Our previous report showed that Xtr is a member of a messenger ribonucleoprotein (mRNP) in fertilized eggs associated with several kinds of proteins such as FRGY2 and maternal mRNAs including RCC1 and XL-INCENP mRNAs (Mostafa et al. 2009), of which translational products have been demonstrated to be involved in progression of karyokinesis (Ohtsubo et al. 1989; Yamamoto et al. 2008). To examine whether Xtr in oocytes also associates with FRGY2 and mRNAs, immunoprecipitation with anti-Xtr monoclonal antibody was performed. Western blot analyses clearly showed the association of Xtr with FRGY2 but not with actin in the oocytes (Fig. 4A,c), suggesting that the immunoprecipitate included only the molecules associating with Xtr. When gene specific primer sets were used for RT–PCR, XL-INCENP and other mRNAs, which had been shown to associate with Xtr in the fertilized eggs (Mostafa et al. 2009), were detected (Fig. 4B). These results indicate that Xtr in the oocytes is also a member of mRNP. Taken together with the lack of microtubule assembly around chromosomes in anti-Xtr antibody-injected oocytes, this result led us to expect that inhibition of spindle formation at MI and MII by the action of anti-Xtr antibody was due to the prevention of translation of these mRNAs by the inactivation of Xtr.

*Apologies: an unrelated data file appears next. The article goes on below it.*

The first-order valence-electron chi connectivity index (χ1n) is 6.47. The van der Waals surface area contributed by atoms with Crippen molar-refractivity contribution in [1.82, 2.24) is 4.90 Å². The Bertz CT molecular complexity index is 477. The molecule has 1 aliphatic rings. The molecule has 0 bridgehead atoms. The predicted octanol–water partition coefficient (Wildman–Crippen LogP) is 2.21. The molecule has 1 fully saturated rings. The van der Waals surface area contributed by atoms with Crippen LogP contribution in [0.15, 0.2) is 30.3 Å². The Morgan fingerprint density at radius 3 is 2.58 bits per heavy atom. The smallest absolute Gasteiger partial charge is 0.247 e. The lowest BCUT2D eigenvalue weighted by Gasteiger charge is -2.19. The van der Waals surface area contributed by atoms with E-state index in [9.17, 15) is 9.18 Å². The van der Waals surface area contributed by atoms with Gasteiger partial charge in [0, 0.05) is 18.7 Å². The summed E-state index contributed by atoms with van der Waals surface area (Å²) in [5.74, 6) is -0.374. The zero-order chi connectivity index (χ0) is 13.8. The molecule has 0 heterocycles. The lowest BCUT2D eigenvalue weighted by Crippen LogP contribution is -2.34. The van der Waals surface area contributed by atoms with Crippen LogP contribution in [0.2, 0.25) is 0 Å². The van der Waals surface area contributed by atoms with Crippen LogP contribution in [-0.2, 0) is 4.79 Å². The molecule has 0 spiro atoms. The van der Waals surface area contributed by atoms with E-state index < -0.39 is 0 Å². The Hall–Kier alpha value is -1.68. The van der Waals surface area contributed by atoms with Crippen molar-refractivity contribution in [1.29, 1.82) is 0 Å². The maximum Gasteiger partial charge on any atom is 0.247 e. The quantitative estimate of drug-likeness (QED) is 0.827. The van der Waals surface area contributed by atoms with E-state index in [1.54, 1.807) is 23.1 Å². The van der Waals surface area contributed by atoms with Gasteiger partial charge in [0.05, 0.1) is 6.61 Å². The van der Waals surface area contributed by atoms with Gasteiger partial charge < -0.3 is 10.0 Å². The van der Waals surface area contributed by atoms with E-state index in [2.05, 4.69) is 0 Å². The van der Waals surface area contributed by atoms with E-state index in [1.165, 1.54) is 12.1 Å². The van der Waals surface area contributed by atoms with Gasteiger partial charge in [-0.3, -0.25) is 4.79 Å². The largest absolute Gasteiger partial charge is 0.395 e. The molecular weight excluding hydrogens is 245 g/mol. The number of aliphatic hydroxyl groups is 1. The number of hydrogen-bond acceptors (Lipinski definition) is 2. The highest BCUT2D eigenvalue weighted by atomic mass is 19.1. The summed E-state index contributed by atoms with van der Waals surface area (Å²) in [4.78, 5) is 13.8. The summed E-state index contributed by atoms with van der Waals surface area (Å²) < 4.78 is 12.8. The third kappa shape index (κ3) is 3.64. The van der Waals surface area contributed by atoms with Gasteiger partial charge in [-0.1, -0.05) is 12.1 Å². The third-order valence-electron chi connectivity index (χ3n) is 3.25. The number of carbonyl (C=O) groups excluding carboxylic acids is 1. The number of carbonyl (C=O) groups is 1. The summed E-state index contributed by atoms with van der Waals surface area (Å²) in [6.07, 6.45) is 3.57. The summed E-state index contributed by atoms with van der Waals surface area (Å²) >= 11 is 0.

image